Indonesia bans palm oil exports, should food makers be worried?
According to 2018 figures, a total of 72m tonnes of palm oil is produced annually – the majority (57%) of which comes from Indonesia, followed by Malaysia (27%).
And it is Indonesia, the world’s leading palm oil supplier, that has been the global spotlight this week, with news of a shortage in domestic palm oil supply.
In response, late last week its government announced plans to ban exports, risking supply and cost repercussions for industries around the world. Should the food and beverage industry be worried?
Crude palm oil excluded from ban…temporarily
When the Indonesian government first announced the ban, its specifics were unclear.
What was known was that globally, the vegetable oil market was, and is still, suffering from a lack of supply. This, Kyle Holland, analyst at Mintec, puts down to a symptom of the conflict in Ukraine, a poor Canadian rapeseed harvest, and high destination demand by key global players such as India.
Under these conditions, most of the market expects the prices for vegetable oils, including palm, to rise as buyers are generally ‘short’ and a ‘scramble for supply’ could ensue as they look to cover volume, he told FoodNavigator.
An export ban from the global leader in palm oil production, therefore, may well have had food and beverage makers understandably concerned.
This concern was short-lived. On Monday of this week, Indonesia’s agricultural ministry said that crude palm oil shipments would be excluded from the ban. As reported by Reuters, the embargo – expected to come into force 28 April – applies to refined, bleached and deoderized (RBD) palm olein, which is used for cooking.
Ban extended to cover crude and refined palm oil
However yesterday (27 April), in a press conference Indonesia announced the ban would be extended to cover crude palm oil, refined palm oil and used cooking oil, among other palm oil products.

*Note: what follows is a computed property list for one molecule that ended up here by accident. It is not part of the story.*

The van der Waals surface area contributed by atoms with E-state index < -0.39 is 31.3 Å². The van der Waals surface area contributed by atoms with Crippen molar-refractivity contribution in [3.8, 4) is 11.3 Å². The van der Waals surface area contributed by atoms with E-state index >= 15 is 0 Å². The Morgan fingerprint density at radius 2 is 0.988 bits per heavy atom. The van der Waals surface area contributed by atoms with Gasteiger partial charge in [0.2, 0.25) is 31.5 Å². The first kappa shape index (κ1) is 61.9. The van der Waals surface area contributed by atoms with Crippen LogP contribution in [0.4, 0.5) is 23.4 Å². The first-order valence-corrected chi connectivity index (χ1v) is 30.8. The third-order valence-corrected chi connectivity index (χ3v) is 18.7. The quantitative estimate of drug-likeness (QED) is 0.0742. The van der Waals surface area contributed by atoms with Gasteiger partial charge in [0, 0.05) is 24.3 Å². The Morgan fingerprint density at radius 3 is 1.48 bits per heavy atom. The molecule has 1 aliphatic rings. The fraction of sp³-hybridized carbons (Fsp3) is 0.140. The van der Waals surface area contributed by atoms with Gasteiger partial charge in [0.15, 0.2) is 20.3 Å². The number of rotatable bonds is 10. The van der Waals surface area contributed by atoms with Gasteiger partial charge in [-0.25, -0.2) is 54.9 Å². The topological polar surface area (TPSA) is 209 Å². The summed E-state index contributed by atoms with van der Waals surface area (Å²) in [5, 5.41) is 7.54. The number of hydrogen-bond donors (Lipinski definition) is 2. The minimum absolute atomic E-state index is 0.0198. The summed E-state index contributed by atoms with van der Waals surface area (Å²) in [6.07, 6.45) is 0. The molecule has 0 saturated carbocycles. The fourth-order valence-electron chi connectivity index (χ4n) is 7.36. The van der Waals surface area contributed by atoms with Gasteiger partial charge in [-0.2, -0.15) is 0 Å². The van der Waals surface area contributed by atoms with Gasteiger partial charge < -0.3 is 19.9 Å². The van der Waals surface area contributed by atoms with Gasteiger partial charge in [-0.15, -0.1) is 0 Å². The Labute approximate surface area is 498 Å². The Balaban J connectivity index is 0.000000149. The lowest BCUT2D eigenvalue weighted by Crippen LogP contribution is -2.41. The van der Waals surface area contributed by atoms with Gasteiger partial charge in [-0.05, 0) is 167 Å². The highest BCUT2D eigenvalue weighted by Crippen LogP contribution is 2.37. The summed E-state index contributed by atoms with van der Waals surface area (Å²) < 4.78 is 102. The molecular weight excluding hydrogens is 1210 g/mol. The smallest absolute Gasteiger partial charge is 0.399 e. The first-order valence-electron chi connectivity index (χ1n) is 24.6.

Refined palm oil is a common ingredient in packaged food products, from chocolate to cookies, ice cream, margarine, packaged bread, pizza dough, and instant noodles.
Mintec’s Holland expects the market will likely take a few days to ‘fully digest’ this news and work out where this leaves global supply and demand balances.
“That being said, Indonesia accounts for over half global palm oil exports and the announcement comes as Ukrainian production and exports of sunflower oil have dropped substantially, whilst destination demand for vegetable oils is high as key buyers are short on cover and global stocks are limited.
“Therefore, everyone expects this to be exceedingly bullish for prices across the vegetable oil complex as buyers look towards substitutes for palm and sunflower oil.
“No one knows how high prices may go but the next few days should help clarify where new levels will be.”
Food makers in Europe are keeping a keen eye on the situation.
“We monitor this situation closely, but have no comment to make at this time,” a Nestlé spokesperson told this publication on Monday. Nestlé uses responsibly sourced palm oil in a range of products, including its famed Kit Kat bar.
Unilever, too, is tracking the developments. The company uses responsibly sourced palm oil in its plant-based brand, The Vegetarian Butcher, amongst others. In a statement on Monday, the FMCG noted it was aware of the export ban from 28 April and is ‘monitoring the situation closely’.
“We are already well placed to look at alternative materials due to our supply chain resilience programmes, and currently have sufficient supplies to cover our needs. We do not foresee any immediate product shortages.”
There was no new update from Unilever as of today (28 April).
‘Satisfying market demand must be done sustainably’
Another stakeholder keeping its finger on the pulse is the Roundtable on Sustainable Palm Oil (RSPO).
As according to the latest information, the Indonesian palm oil export ban will cover crude palm oil and refined palm oil, RSPO warned a downward supply of certified palm oil produced in Indonesia will not be available to the market – and needs to be compensated.
“The production of certified sustainable palm oil (CSPO) will continue to be governed by RSPO standards, and certified CSPO mills in Indonesia also have the option of selling CSPO through the RSPO Credits supply chain model,” explained Dr Inke van der Sluijs, Global Director of Market Transformation.
RSPO will continue to work with its members in other producing countries to support the production and procurement of certified sustainable palm oil. Other major producers of CSPO are Malaysia (25%), Papua New Guinea (4%), Colombia (2%) and Guatemala (2%).
“RSPO is continuing to monitor the situation closely for certified sustainable palm supply chain systemic risks and advise its members accordingly,” Dr van der Sluijs continued.
“CSPO is an essential commodity for global food security, and we are committed to doing everything we can to support our members to ensure its availability. It is crucial that as suppliers look to satisfy market demand for vegetable oils, this is done sustainably.”